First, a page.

One other thing which I rather liked (and this is a bit of a spoiler, though I’ll do my best to keep it vague. Skip this paragraph if you want to preserve the mystery) was the way Banks handled the deep dark secret. He’s got a bit of a reputation, I think, for the big shocking reveal. A reputation predicated, not unfairly, upon his first novel and breakout success The Wasp Factory, which ends on a hell of a shocker. We’re talking a Sixth Sense level twist here. In The Quarry, however, Banks subverts that particular trope. We spend the whole story building up to this grand reveal. The mystery! The Secret! And when we get there… it all just sort of fizzles out. But in a good way! The dying father kind of puts it all in perspective. Like, hey! I’m dying here! My life is ending. Forever. Gone. Oblivion. It kinda makes all the secrets and games feel… empty in the end. This whole thing is handled quite expertly. If nothing else, Banks can always be counted on for his masterful storytelling, that much must be said. Not a lot of writers could manage to dump out a big build-up like that at the last minute and still leave the reader satisfied, leave them more satisfied than if he’d carried out the standard reveal as expected. This sort of thing is a big part of why I’m going to miss his novels so very much.
Alright then. So that’s the good stuff. What doesn’t work? What’s bad here?
Honestly… not very much. It’s a nice tight story, with a few novel twists and turns and interesting characters. It meanders a bit, kind of a soggy middle section, but he’s such a lively and witty writer that I doubt you’d ever notice it. And the book does lean a little heavily on some standard Banks tropes, but just ’cause he’s done it before doesn’t mean it doesn’t work. At least it can be said that it’s utterly his. I mean, it would have been interesting to see him go out with a bit more of a bang. Something splashy and shocking like Wasp Factory or brilliant and experimental like The Bridge. But maybe it’s best this way. A quiet little novel, reflective and small. A little slice of a thing, a meditation on a life, the successes and the regrets, the secrets and the lies… the sadness of a thing ending.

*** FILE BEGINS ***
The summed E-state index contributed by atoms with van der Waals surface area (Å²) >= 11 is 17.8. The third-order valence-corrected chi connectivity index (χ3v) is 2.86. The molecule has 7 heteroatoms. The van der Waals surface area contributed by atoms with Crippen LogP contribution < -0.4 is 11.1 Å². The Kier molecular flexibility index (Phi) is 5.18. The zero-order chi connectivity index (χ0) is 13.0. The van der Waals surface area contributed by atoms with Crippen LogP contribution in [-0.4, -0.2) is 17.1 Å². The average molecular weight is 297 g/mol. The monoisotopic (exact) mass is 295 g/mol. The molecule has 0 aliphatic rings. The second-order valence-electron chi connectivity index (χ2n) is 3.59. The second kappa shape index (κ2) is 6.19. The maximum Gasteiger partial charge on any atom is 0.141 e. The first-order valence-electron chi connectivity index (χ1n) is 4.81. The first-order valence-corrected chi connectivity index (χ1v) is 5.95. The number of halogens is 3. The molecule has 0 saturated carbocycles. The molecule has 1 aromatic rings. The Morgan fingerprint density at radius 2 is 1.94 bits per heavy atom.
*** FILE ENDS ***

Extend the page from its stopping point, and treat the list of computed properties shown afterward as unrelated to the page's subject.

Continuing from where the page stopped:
All in all, not a bad sort of eulogy for one of the finest novelists of our time. I’d recommend it. If you’re familiar with his work, pick it up. You’ll be delighted to have an old friend back, and to see that he had a few new tricks up his sleeve right up to the end. If you’re not so familiar with his stuff… I’d still pick it up. Maybe not as a first choice, but I don’t think you’ll be disappointed if you do. Anyway, I’m jealous if this is your first. You’ve got a hell of a lot of great books ahead of you.
Farewell, Iain. You will be missed.